needs to address is which sources should be included in the model. If an emission inventory
exists for the region, it can be used to determine the major sources. The second issue is
which source profiles should be used. Profiles used by studies in other areas may be
applicable to only that specific source. For example, the emission fingerprint of a power
plant in Ohio may not be representative of a power plant in Texas. Local sources of road and
soil dust are usually different from location to location. To complicate things even further,
emission profiles often change with time. For example, motor vehicle emission composition
has changed dramatically in the last 40 years with the introduction of new fuels (unleaded
gasoline), new engines, and control technologies. Uncertainties or errors in the CMB results
can be reduced noticeably by obtaining source profile measurements that correspond to the
period of the ambient measurements (Glover et al. 1991). It is clearly essential for the CMB
application to know the area that is to be modeled (Hopke 1985).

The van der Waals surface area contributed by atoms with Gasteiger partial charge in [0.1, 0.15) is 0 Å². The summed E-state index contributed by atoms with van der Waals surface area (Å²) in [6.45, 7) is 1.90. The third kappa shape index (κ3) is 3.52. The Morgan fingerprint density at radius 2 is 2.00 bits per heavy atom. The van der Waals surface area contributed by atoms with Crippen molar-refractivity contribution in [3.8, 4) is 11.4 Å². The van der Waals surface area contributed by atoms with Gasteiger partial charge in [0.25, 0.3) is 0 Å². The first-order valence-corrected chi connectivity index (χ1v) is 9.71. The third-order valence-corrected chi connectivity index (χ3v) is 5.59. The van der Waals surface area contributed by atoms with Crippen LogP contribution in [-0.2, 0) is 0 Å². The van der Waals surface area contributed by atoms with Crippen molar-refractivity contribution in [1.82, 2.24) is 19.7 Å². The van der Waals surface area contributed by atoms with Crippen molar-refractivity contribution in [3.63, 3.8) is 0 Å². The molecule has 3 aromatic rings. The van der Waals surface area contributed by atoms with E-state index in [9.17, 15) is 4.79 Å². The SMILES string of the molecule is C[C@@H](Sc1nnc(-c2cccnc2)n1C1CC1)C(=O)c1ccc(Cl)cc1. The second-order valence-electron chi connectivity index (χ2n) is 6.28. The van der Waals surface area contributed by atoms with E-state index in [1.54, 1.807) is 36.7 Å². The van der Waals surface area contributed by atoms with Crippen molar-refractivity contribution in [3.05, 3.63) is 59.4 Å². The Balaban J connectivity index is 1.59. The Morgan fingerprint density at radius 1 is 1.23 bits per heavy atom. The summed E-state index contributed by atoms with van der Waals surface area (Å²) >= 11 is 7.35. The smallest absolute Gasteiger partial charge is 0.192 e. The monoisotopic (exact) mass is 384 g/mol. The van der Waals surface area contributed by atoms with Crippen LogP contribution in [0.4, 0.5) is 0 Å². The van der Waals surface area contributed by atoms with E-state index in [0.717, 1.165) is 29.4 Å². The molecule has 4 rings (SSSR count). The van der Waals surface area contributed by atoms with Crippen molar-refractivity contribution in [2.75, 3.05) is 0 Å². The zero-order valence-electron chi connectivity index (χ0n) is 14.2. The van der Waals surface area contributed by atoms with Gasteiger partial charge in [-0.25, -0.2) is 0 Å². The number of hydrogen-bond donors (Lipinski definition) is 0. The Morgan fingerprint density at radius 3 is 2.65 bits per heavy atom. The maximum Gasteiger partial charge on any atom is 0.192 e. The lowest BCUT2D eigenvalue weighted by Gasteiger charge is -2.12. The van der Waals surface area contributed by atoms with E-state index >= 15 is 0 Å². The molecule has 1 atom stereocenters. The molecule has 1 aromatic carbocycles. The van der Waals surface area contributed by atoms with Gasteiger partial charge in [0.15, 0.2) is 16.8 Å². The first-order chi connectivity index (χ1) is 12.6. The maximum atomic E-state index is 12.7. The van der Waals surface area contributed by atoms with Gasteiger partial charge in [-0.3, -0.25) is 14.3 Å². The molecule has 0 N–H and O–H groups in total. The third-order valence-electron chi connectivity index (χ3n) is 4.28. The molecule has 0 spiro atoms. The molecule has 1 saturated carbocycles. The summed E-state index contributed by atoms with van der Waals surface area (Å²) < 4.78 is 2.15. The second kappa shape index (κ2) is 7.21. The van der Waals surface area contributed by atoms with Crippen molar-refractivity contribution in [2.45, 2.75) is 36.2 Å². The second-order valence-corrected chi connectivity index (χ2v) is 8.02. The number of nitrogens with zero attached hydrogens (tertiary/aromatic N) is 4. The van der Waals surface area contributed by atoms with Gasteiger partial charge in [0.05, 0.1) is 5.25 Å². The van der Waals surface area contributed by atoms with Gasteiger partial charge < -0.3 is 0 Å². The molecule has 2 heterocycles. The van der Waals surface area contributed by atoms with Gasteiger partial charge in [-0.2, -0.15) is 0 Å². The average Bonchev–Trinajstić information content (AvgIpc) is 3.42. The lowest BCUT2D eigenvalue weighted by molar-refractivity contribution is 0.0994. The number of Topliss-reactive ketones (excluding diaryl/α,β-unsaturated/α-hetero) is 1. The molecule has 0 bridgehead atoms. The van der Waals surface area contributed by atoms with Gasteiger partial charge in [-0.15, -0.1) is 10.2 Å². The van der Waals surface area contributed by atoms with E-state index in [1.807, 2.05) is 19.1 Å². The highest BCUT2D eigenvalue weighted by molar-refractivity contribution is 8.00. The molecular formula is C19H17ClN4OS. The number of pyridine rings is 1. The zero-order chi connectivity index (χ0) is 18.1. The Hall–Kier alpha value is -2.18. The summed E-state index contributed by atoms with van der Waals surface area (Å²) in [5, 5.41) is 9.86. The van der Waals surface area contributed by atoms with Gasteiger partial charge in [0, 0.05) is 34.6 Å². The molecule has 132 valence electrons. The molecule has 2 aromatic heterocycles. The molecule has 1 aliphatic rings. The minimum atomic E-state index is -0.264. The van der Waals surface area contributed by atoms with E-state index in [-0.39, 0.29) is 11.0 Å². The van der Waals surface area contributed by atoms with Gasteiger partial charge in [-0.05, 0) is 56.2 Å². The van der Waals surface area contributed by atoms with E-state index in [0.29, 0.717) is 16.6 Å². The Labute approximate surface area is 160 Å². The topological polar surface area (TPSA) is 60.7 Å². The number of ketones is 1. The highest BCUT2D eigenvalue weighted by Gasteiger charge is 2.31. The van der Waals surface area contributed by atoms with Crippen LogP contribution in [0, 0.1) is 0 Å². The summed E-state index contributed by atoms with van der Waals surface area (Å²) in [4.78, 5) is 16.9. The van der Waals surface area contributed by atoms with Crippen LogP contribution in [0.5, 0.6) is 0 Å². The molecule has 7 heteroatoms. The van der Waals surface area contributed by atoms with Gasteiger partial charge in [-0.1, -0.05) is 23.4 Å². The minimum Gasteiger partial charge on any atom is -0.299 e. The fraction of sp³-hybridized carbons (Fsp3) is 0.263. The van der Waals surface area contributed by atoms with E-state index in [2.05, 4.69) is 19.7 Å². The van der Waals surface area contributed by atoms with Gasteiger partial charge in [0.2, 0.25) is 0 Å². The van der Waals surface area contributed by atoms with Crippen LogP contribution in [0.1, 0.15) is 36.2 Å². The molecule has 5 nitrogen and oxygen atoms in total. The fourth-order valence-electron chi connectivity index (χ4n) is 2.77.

When multiple samples are available CMB should be applied to each sample separately
and then the results can be averaged (Hopke 1985). This approach, even if more time-
consuming, is more accurate than the CMB application to the averaged measurements.
Information is generally lost during averaging of sample composition data and cannot be
recovered later by CMB.

CMB Application to Central California PM Chow et al. (1992) apportioned

source contributions to aerosol concentrations in the San Joaquin Valley of California.
The source profiles used for CMB application are shown in Table 26.1. The standard
deviations σaij of the profiles (three or more samples were taken) are also included. To